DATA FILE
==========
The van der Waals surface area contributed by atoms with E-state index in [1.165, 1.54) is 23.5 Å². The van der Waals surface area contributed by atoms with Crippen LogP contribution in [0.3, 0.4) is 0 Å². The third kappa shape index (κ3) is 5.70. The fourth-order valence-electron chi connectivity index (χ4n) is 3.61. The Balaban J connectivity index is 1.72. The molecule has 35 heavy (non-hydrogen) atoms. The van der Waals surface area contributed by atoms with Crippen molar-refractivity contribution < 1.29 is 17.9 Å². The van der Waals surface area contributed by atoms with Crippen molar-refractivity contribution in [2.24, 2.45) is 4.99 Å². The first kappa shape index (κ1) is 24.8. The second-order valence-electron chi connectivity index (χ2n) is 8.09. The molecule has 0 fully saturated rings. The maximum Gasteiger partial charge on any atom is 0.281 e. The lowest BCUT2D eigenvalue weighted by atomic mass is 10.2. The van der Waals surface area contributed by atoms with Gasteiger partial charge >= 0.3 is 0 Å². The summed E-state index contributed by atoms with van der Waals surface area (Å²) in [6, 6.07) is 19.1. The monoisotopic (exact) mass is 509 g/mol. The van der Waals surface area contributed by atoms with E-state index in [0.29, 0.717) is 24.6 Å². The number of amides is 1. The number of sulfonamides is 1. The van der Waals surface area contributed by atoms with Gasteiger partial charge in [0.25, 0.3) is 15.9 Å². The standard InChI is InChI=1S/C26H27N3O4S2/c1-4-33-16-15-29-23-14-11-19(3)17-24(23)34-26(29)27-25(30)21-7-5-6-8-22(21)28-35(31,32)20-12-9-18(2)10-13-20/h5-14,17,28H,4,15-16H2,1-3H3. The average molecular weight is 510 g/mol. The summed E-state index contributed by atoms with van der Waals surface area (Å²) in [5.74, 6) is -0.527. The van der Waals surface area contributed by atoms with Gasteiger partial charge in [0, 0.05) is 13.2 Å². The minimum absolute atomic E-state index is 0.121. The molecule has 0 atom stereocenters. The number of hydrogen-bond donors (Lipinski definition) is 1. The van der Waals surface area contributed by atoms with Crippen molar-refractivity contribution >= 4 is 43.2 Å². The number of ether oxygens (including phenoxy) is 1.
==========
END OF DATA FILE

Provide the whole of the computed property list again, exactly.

The van der Waals surface area contributed by atoms with E-state index in [1.165, 1.54) is 23.5 Å². The van der Waals surface area contributed by atoms with Crippen LogP contribution in [0.3, 0.4) is 0 Å². The third kappa shape index (κ3) is 5.70. The fourth-order valence-electron chi connectivity index (χ4n) is 3.61. The Balaban J connectivity index is 1.72. The molecule has 35 heavy (non-hydrogen) atoms. The van der Waals surface area contributed by atoms with Crippen molar-refractivity contribution < 1.29 is 17.9 Å². The van der Waals surface area contributed by atoms with Crippen molar-refractivity contribution in [2.24, 2.45) is 4.99 Å². The first kappa shape index (κ1) is 24.8. The second-order valence-electron chi connectivity index (χ2n) is 8.09. The molecule has 0 fully saturated rings. The maximum Gasteiger partial charge on any atom is 0.281 e. The lowest BCUT2D eigenvalue weighted by atomic mass is 10.2. The van der Waals surface area contributed by atoms with Gasteiger partial charge >= 0.3 is 0 Å². The summed E-state index contributed by atoms with van der Waals surface area (Å²) in [6, 6.07) is 19.1. The monoisotopic (exact) mass is 509 g/mol. The van der Waals surface area contributed by atoms with E-state index in [0.29, 0.717) is 24.6 Å². The number of amides is 1. The number of sulfonamides is 1. The van der Waals surface area contributed by atoms with Gasteiger partial charge in [0.25, 0.3) is 15.9 Å². The standard InChI is InChI=1S/C26H27N3O4S2/c1-4-33-16-15-29-23-14-11-19(3)17-24(23)34-26(29)27-25(30)21-7-5-6-8-22(21)28-35(31,32)20-12-9-18(2)10-13-20/h5-14,17,28H,4,15-16H2,1-3H3. The average molecular weight is 510 g/mol. The summed E-state index contributed by atoms with van der Waals surface area (Å²) in [5.74, 6) is -0.527. The van der Waals surface area contributed by atoms with Gasteiger partial charge in [0, 0.05) is 13.2 Å². The minimum absolute atomic E-state index is 0.121. The molecule has 0 atom stereocenters. The number of hydrogen-bond donors (Lipinski definition) is 1. The van der Waals surface area contributed by atoms with Crippen molar-refractivity contribution >= 4 is 43.2 Å². The number of ether oxygens (including phenoxy) is 1.